Ever given up on writing a book when it was halfway finished?
Lots of writers run out of steam along the way. Others don’t even begin: they have a great idea, but are creatively paralyzed at the starting line.
And worse still, some writers struggle all the way from the first sentence to the last line … only to find that their book needs massive structural revisions. They might even scrap it completely.
You don’t want to find yourself there. Instead, set yourself up for success right from the start of the journey. Here’s how.
Planning a Novel
Just like with planning for a non-fiction book, a novel needs structure. It’s hard, though, to know every step of your novel right from the start – and it’s not necessary to plan your novel in a chapter-by-chapter way.
Here’s a planning method you can use for your fiction:
#1: Know Your Main Characters
Most readers (and writers!) find that characters are the really compelling aspect of fiction. Just think how certain characters – like Atticus Finch or Hannibal Lector or Mr. Darcy – stick in our minds, even when we forget the details of their respective stories’ plots.
Before you start writing your novel, you need a clear idea of who your characters are. You won’t know everything about them at this stage, but you should have a sense of what they’re like as people. What would they lie about, or for? What secrets lie buried in their pasts? What goals and dreams do they have?
#2: Work Out the Start and End
Your novel should begin when the action starts. Some incident needs to occur that sets the rest of the story in motion. This could be almost anything, from a tiny mishap (a character misses the bus to work, ends up taking an unfamiliar short cut, and comes across a crime in progress) to something cataclysmic (plague breaks out).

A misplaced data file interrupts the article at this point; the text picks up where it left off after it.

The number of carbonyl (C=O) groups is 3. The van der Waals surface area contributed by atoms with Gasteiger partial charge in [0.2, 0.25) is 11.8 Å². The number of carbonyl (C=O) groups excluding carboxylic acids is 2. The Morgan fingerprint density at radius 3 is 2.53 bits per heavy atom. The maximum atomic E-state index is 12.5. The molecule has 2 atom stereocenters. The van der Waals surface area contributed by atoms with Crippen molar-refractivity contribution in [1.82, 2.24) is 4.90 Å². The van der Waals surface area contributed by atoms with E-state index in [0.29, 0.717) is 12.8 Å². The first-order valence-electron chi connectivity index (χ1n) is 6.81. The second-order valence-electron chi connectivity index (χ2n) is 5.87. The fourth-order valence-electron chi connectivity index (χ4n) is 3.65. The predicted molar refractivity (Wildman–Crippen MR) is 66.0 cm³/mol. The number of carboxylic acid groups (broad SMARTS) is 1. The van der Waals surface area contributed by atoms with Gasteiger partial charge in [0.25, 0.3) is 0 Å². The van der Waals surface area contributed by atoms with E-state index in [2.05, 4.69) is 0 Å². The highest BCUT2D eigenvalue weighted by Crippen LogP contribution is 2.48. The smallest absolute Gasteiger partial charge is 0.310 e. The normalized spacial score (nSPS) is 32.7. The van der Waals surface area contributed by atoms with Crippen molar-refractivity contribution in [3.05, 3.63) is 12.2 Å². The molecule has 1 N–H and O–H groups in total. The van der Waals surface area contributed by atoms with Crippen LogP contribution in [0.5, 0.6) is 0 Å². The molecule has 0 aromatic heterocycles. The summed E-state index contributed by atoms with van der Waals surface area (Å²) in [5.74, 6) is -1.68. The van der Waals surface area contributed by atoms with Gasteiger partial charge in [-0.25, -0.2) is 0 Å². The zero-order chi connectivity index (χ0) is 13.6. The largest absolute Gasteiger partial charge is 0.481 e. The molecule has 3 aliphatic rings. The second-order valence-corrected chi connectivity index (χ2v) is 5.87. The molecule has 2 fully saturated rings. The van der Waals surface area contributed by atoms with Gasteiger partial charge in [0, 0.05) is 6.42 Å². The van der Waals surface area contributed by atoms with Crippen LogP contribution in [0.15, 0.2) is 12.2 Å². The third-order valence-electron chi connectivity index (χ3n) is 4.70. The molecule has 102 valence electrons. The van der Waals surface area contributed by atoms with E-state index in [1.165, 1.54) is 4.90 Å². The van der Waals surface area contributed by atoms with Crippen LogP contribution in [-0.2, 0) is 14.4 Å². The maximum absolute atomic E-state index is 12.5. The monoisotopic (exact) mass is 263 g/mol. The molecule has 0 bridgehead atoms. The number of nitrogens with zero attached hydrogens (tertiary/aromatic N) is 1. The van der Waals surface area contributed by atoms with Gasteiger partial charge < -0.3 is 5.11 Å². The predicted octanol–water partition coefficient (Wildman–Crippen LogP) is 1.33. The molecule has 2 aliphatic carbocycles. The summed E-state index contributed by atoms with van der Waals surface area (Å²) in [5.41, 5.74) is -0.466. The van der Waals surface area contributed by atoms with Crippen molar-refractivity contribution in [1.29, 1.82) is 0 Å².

While the end of your novel might seem a long way away right now, it’s a good idea to know where you’re heading. Will it all end happily … or not? Will good triumph over evil? Do you need to leave room for a sequel? (Many ebook authors find that trilogies or series of books work best.)
#3: Plan Key Scenes Along the Way
Although you won’t know every twist and turn of your plot just yet, you’ll almost certainly have some ideas about things that need to happen during your story. Get these out of your head and onto paper: ideally in some form where you can easily move them around.
Some authors use index cards for this (either physical ones, or virtual cards in a program like Scrivener); others create spreadsheets. It’s up to you what medium you choose: what matters is that you’re able to easily adjust and add to your plot as you go along.
Whatever kind of book you’re writing, your plan won’t be set in stone. As you make progress, you may well find things that you want to change – and that’s fine. But by having that plan from the outset, you make it much easier to stay on track with your writing and you dramatically increase the chances that your finished book is going to go down well with readers.